This Is Why They Talk About Drying Your Filament

I went to start up a print today and loaded an old half-full spool of black PETG into the printer. I ran the filament through the nozzle to purge what was left of the previous filament and, as the white plastic faded to grey and then black, I heard an odd ticking sound coming from the nozzle.

I store my filament in zipper bags with a pack or two of desiccant, but even with those precautions, it only slows moisture down – it doesn’t stop it. It’ll make its way in through any tiny hole in the plastic, and water molecules can slowly make their way between the molecules of the plastic bag. You can’t see it or feel, it but with enough time and the right conditions, it’s enough to saturate the desiccant and start working its way into the filament.

In this case, the bag containing the filament spool had been sitting long enough and had gone through enough temperature/moisture cycles (I store it in the basement) that the filament had absorbed some moisture. The moisture was evaporating and creating bubbles and little pops in the plastic as it went through the nozzle at about 220° Celsius:

Bubbled Filament
You can easily see and feel the bubbles even though the diameter of the filament is only 1.75mm.

If I really wanted to, I could probably still print with it, but the printed surface will probably be rough and adhesion wouldn’t be as good.

Fortunately, drying filament is pretty simple. Machines dedicated to drying filament are available, and while they have trays and covers made to fit filament spools, I found them to be a bit too expensive for my budget. I ended up buying a cheap food dehydrator from my local hardware store and drilling a couple of holes in an old Tupperware container to use as a lid:

Now I just need to let it sit for a while and the filament will be good to go!

4 thoughts on “This Is Why They Talk About Drying Your Filament”

  1. bought the exact same dehydrator. some people are saying the temp isn’t accurate so best to keep an eye on it. what container exactly did you use for cover?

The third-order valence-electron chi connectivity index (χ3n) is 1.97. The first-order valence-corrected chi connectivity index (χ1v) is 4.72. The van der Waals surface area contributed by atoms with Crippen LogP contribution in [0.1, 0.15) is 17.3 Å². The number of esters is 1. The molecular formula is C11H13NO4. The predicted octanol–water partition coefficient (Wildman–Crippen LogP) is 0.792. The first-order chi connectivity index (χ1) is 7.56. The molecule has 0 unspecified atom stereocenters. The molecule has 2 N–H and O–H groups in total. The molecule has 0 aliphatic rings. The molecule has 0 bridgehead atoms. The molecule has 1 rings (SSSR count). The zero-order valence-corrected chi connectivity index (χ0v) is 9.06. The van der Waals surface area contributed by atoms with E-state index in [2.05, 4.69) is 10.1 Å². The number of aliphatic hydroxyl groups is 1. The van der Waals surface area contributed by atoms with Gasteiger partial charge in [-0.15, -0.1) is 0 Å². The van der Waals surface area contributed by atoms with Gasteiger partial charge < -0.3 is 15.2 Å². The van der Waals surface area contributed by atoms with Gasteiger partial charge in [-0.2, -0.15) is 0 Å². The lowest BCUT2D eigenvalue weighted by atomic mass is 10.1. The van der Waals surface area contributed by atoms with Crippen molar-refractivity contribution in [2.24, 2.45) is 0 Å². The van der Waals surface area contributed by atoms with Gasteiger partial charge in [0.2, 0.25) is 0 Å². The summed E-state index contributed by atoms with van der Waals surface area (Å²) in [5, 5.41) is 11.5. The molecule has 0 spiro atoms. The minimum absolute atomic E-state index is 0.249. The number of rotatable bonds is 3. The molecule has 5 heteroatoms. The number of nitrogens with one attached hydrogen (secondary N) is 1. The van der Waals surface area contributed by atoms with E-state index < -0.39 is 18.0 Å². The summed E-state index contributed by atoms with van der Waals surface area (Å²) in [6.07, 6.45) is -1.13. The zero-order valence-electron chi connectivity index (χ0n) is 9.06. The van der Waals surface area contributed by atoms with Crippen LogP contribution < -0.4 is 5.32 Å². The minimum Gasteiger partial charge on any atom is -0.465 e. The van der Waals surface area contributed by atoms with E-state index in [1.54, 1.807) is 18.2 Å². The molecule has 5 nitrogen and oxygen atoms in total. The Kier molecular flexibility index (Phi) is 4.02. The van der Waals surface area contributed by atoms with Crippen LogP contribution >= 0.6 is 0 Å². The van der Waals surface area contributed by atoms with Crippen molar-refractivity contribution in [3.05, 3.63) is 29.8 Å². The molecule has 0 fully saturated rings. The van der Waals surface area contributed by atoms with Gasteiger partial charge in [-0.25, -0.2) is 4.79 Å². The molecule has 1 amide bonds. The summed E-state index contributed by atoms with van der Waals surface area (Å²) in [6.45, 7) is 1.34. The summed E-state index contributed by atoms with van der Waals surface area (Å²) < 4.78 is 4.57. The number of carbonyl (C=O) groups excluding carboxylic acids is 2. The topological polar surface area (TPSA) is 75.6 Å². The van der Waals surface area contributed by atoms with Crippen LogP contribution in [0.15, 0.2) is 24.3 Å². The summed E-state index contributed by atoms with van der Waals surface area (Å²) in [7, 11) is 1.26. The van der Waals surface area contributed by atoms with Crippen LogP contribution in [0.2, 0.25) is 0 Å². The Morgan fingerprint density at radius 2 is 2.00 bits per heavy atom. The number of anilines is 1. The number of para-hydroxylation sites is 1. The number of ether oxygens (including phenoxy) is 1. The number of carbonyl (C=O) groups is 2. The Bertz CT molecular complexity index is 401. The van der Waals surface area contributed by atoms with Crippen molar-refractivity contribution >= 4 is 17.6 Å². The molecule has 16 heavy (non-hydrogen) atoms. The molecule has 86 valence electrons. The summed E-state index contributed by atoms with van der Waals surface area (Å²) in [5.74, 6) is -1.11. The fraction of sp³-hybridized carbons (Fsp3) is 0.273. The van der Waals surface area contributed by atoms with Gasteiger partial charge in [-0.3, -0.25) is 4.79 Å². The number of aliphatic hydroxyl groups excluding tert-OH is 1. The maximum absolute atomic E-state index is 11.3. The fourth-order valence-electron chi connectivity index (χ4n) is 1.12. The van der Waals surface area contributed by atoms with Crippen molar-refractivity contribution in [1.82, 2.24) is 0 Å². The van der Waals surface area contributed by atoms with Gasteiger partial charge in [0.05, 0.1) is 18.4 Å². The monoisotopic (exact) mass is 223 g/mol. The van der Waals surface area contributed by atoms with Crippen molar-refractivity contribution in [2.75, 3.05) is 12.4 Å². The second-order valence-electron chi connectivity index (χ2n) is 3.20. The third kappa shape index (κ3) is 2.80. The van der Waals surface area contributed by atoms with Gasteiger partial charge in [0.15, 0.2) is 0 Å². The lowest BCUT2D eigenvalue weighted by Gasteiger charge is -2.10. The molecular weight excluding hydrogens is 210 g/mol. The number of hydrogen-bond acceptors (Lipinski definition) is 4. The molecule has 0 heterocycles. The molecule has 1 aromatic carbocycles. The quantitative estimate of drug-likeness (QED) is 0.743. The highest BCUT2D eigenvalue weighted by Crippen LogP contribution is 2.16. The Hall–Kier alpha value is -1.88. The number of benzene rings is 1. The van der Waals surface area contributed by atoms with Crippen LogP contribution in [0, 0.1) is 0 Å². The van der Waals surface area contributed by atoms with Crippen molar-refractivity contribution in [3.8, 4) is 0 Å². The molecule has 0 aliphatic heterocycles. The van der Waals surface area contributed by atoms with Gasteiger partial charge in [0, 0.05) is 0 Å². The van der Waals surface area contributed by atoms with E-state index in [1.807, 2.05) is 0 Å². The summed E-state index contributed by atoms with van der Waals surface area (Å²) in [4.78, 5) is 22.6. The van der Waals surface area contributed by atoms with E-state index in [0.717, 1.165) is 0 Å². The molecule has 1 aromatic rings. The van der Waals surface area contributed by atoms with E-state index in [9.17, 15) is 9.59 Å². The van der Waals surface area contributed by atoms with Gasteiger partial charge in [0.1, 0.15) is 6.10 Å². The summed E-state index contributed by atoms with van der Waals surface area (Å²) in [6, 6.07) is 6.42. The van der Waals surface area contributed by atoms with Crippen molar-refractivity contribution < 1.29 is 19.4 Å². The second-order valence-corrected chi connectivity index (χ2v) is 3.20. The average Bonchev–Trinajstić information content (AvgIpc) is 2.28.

1. Hi, sorry it took me so long to reply…

      You’ve got a very good point. I check it about every half hour when it’s running – just doing the back-of-the-hand thing. You’ve got me wondering now, though – I should toss a thermometer in there and see how it compares to the dial.

      The container is a Rubbermaid 1.6gal/6.0l. It also has “401A 1” on the bottom, not sure if that’s a model# or useful at all. It works pretty well, although I had to tape up the indents around the rim.

  2. Tried the “Contact Me”, nope!
    SO I wanted to feedback and say thanks.
    Hi, first, I have set up a Pi NAS with your help, I say help, I followed you instructions and without that I would have failed. I have left a comment as it went almost perfectly with a couple of tiny pauses.

    OK, you keep your 3d printer stock carefully dry etc.
    This is what I do and it has worked very well for me.

    First I bought a small beer fridge, OK it was a cheap, small, white table top fridge but after a short time I found I did not need, we moved home, it so it sat empty and turned off.

    A short while after I started 3D printing I found the filament was betting brittle and was told it was probably moisture: I thought about it and decided to buy a Pro Breeze Cordless Rechargeable Mini Dehumidifier (Amazon). I placed it in the fridge with the PLA etc and so far it has been great the filament seems to last forever.
    Fridges do have very good seals and compared to dedicated cabinets are cheap. I had it anyway!

    I hope this is useful to you, your NAS stuff was, super useful, to me.
    Peter

    1. Hi Peter!

      Thank you for the comment, I’m happy to hear that you found some useful stuff! Sorry the contact form isn’t working yet again. It was doing this a couple of months ago too.

      I really like your beer fridge idea – like you said, the seals will be pretty good, it’d do a great job of insulating the filament from sudden temperature and humidity changes in the room, and you can always put it back into service as a fridge later again if you need it! I’ve never tried a cordless dehumidifier – didn’t know they existed!

      Have a great day!

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